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Understanding mortgage conditions

Mortgage purchase conditions are the sum of all the agreements made between a person selling a home and the person buying it. Whether you are buying someone else's home or putting money down on a home that is under construction, conditions are written into a mortgage to protect everyone. They spell out what to do in the event of something unexpected and they make it clear what's included in the sale of a home. For example, what if the seller can't find a new home before the closing date? Does the buyer know you are taking your grandmother's chandelier with you? Is that custom doghouse included or not? These are real-life decisions you need to address with clearly written conditions attached to the sale of every home.

If you have assembled a seasoned home-buying team, meaning a realtor, a lawyer or notary, and a Mortgage Specialist, they will guide you through these four common types of mortgage conditions to make sure everything goes smoothly.


Buyers typically make offers conditional on the completion of a professional home inspection. Inspectors are highly trained and are required to offer you an objective assessment of the home you want to buy. An inspection may reveal a ticking time-bomb of repairs that could cost you a lot of money down the road. Sellers should expect most buyers to insist on an inspection.

Finding a new home

In a "seller's market," meaning there are not a lot of homes for sale, sellers have the advantage so prices tend to be higher than normal and competition for homes a little more intense than usual. The combination of fewer homes for sale and higher prices may make it difficult for a seller to find a new home. Conditions that allow sellers to extend the closing date of the sale if they have not found a new home are not uncommon.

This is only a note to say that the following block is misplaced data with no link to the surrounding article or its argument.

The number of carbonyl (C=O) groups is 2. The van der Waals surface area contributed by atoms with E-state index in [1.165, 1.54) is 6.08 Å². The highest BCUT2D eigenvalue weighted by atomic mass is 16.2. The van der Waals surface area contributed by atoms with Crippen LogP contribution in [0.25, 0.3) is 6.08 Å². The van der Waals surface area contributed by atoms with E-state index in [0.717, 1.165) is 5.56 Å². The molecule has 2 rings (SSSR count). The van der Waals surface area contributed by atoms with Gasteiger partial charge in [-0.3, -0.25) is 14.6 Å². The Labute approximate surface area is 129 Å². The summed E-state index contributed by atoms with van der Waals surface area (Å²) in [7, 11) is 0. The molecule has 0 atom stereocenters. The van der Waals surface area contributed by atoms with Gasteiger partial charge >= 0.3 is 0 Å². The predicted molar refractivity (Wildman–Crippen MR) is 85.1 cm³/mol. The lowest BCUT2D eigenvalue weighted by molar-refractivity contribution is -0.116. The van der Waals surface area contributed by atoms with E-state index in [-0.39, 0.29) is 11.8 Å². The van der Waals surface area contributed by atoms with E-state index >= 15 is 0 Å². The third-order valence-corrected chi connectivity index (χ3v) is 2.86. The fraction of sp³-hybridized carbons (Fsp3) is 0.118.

Even the best-laid plans can get derailed if there is a sudden change in your financial position between the time when a mortgage is pre-approved and the time it gets finalized. When this happens, it's often in the best interest of both the buyer and seller to have conditions written into the deal that make it possible to cancel the transaction.

Condo status certificate

A status certificate is an important document for anyone buying a condominium. You, your realtor, or your lawyer may request it any time and there is typically a $100 fee. It describes the unit you are buying, whether or not you get a parking spot or a locker, and if so, where it is. It also includes details about the building, such as the ownership structure, operating budget for maintenance, proof of insurance, bylaws and rules. Always request an up-to-date certificate from the condo corporation and consider making your offer conditional on a thorough review by your home-buying team. Estimate a week to 10 days for the condo board to provide the certificate before you and your team can review it.

Conditions exist to protect everyone and make the home-buying experience a positive one for the buyer and seller. Taking the time to understand the most common conditions and when to include them in your agreements and offers is worth every minute. A Meridian Mortgage Specialist can help you understand mortgage conditions and how they lead to a smooth sale. We're in your community, so it's easy to find us.